Reg 114463c2i in the case of a foreign partnership

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Reg. § 1.1446–3(c)(2)(i). In the case of a foreign partnership that has tax withheld by the transferee under section 1445(a), the Regulations permit the partnership a credit against its section 1446 liability. Reg. § 1.1446–3(c)(2)(ii). 200 § 6.06 INFORMATION REPORTING In addition to the return and withholding requirements, taxpayers may also be subject to information reporting requirements that are imposed to provide the IRS with information needed to verify a taxpayer’s tax liability. For example, suppose that a U.S. subsidiary of a foreign corporation purchases inventory from its foreign parent and resells the inventory in the United States. If the purchase price paid by the U.S. subsidiary to the foreign parent is more than an arm’s-length price, then the gain taxable in the United States from the subsidiary’s sales to customers will be understated (and the foreign parent’s income which is not typically taxable in the United States will be overstated). To determine whether, the subsidiary has paid an arm’s-length price, it may be helpful to know the foreign parent’s costs of production or the price which the foreign corporation sells to unrelated purchasers, if any.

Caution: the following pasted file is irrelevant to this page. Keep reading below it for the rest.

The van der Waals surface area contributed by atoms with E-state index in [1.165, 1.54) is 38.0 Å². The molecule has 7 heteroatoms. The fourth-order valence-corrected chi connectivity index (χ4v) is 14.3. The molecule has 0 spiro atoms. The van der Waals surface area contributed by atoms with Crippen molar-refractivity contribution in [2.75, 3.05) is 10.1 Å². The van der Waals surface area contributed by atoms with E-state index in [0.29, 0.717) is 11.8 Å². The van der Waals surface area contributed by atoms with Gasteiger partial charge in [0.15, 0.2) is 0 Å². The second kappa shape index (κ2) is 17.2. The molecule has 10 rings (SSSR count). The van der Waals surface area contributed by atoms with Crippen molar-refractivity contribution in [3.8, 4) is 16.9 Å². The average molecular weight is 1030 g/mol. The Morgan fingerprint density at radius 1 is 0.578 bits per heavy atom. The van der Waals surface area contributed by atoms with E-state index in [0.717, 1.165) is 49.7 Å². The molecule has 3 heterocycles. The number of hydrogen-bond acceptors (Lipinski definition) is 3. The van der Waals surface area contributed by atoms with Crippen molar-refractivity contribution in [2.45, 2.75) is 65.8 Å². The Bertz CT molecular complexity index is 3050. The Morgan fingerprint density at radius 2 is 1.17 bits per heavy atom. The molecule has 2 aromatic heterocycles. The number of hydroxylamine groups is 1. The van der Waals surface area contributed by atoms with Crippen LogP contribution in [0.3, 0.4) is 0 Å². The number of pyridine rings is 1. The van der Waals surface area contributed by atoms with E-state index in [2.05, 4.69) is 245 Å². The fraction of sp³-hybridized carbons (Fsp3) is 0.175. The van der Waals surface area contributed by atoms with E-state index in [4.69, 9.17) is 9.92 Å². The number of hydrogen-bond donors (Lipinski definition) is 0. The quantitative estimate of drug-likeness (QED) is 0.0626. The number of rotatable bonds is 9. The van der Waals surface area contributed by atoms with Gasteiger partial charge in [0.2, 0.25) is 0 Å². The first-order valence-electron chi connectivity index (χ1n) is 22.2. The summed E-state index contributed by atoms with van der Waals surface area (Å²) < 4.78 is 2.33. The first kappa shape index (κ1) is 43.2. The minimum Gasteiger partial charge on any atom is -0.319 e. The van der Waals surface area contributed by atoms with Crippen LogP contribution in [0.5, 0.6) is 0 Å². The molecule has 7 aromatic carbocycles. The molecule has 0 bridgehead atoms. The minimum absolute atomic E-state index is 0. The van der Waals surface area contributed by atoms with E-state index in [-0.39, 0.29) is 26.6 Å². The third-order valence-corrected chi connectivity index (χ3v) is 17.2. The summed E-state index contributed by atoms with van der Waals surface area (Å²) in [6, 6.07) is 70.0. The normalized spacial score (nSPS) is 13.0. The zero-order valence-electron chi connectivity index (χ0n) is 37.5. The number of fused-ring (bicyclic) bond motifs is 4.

Congress has enacted I.R.C. §§ 6038A and 6038C which require certain U.S. taxpayers or foreign taxpayers doing business in the United States to provide a variety of information to enable the IRS to police arm’s-length pricing between related taxpayers. The details of these disclosure provisions and the intercompany pricing problem in general are discussed infra at § 9.11. 201 § 6.07 FATCA REPORTING AND WITHHOLDING (A) BACKGROUND It has been estimated that the United States loses hundreds of billions in tax revenues each year as a result of offshore tax abuse primarily from the use of concealed and undeclared accounts held by U.S. taxpayers or their controlled foreign entities. In 2009 Congress enacted the “Foreign Account Tax Compliance Act of 2009” (“FATCA”). See I.R.C. §§ 1471–1474 and accompanying Regulations. The FATCA withholding rules are coordinated with existing withholding rules to prevent duplicate withholding. These rules are designed to combat offshore tax evasion by requiring non-U.S. financial institutions (foreign financial institutions or FFIs) and other offshore vehicles to report certain information pertaining to U.S. taxpayers holding financial assets abroad. The intent behind the law is to require FFIs to identify and report U.S. persons holding assets abroad and for certain non-financial foreign entities (NFFEs) to identify substantial U.S. owners. In order to comply with these rules, FFIs are required to enter into an FFI Agreement with the U.S. Treasury or comply with intergovernmental agreements (IGAs) entered into by their local government. U.S.

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